Liquidation is not always forced upon a business. The directors of both solvent and insolvent companies may wish to choose it as a course of action.

Below, we’ll explore what creditor’s voluntary liquidation means and the process under UK law.

Creditors Voluntary Liquidation (‘CVL’): Definition

A Creditors’ Voluntary Liquidation (CVL) is where the directors of a limited company, after a shareholders vote, decide to voluntarily place a company into liquidation.

Liquidation is chosen because a company cannot pay its debts. Choosing a voluntary liquidation is different from being forced into a compulsory liquidation process.

The Creditors’ Voluntary Liquidation process must be carried out by a licensed insolvency practitioner.

Once the insolvent company has been liquidated the debts are wiped out along with the limited company itself.

Creditors Voluntary Liquidation

How Does a CVL Work?

Below is the process for conducting a Creditors’ Voluntary Liquidation.

(1) Appointing an Insolvency Practitioner (Liquidator)

Once you have discussed the possible liquidation with an insolvency expert to make sure it is the right decision for you, the next step is to appoint a liquidator. In a Creditors’ Voluntary Liquidation, the shareholders will appoint and pay for an authorised insolvency practitioner to act as the liquidator.

The process of actually appointing (engaging) a liquidator takes no more than an hour or two. This appointment will then need to approved by the creditors at the creditors’ meeting.

This usually takes place three weeks after the initial engagement.

(2) The Meeting of Directors

The directors must hold a meeting to confirm that the company is insolvent and that steps are being taken to place the company into a CVL.

A meeting of the company directors can be called straight away. This process can take place particularly quickly if it’s a small company with only a handful of directors.

(3) Consent to Short Notice

If 90 percent of the company’s shareholders sign a ‘Consent to Short Notice’, the shareholders’ meeting can be called and held immediately.

If the shareholders do not agree, a notice period of 14 days will need to be given before the shareholders’ meeting can be held.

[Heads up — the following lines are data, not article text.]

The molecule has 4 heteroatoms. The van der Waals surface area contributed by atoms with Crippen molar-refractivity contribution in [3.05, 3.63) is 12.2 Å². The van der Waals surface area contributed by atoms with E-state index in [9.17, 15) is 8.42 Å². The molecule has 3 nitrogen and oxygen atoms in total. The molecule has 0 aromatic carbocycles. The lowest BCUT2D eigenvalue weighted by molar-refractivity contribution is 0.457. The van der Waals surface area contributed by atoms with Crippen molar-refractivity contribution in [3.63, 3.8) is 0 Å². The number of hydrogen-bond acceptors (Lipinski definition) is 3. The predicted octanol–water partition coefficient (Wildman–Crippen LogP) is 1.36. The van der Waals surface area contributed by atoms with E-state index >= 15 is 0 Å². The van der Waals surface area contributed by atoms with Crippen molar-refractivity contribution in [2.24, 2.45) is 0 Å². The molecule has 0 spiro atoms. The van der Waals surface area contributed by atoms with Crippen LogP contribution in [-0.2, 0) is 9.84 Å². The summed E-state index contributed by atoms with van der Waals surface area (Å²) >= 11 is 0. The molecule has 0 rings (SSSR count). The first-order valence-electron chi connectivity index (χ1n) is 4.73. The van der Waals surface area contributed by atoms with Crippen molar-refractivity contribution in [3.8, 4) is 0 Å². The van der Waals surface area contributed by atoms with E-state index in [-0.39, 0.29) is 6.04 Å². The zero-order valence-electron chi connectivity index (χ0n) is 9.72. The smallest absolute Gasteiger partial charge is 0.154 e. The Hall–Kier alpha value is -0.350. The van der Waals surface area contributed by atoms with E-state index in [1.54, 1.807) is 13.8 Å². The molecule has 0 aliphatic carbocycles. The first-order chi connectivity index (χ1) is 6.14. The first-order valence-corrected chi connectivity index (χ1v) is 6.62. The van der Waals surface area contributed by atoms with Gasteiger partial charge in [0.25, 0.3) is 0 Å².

(4) The Shareholders’ Meeting

The shareholders’ meeting will normally take place immediately before the creditors’ meeting. If the shareholders agree to the liquidation, they can then confirm the directors’ choice of the liquidator.

(5) The Creditors’ Meeting

After the shareholders’ meeting, there must be a creditors’ meeting, which is often held on the same day.

Creditors must receive a statutory minimum of 7 days notice of the meeting, although within 14 days is considered to be better practice. Often creditors will receive 3-4 weeks’ notice.

(6) Company’s Assets are Liquidated

At this point, the liquidation of the company can go ahead. From start to finish the time it takes to complete the CV sale of assets can vary dramatically depending on the complexity of the case.

However, in the vast majority of cases (around 80 percent), we would expect the process to take between 2-3 months. In more complex cases it can take as long as 12-24 months.

Appointment of a Liquidator in a CVL

Once the decision to liquidate has been made a liquidator must be selected for any Creditors’ Voluntary Liquidation. An insolvency practitioner becomes a liquidator when retained to act for the creditors of the insolvent company.

A director has to act in the best interests of the company so selecting the correct insolvency practitioner who will become the liquidator is a very important decision.

The liquidator can be proposed by the director but is approved by the creditors. In addition others may propose their own liquidator.

Once appointed, the liquidator has significant powers at his/her disposal, including potentially investigating the company directors’ for wrongful trading if there is sufficient evidence.

What is the Benefit of a CVL Rather than Liquidation?

Here we outline the advantages and disadvantages of a Creditors’ Voluntary Liquidation process.


  • Directors benefit from more control than a compulsory process
  • Less risk of wrongful trading
  • Creditor pressure is instantly removed
  • Directors have the possibility to buy back assets


  • Directors conduct will be investigated
  • CVL’s are publicly advertised
  • Personal guarantees will be called in by finance providers
  • Very little chance of shareholder returns

What’s the Timeline of CVL?

A CVL is a fast-paced and deadline-driven procedure. The first step is to call a shareholders’ meeting. Shareholders must be given 14 days’ notice of the meeting. However, the meeting can be held at shorter notice if 95% of shareholders are in agreement.

The day after the shareholders’ meeting where the company was wound up and a liquidator was nominated, the company directors have seven days to deliver a notice to creditors, requesting their vote on the resolutions passed.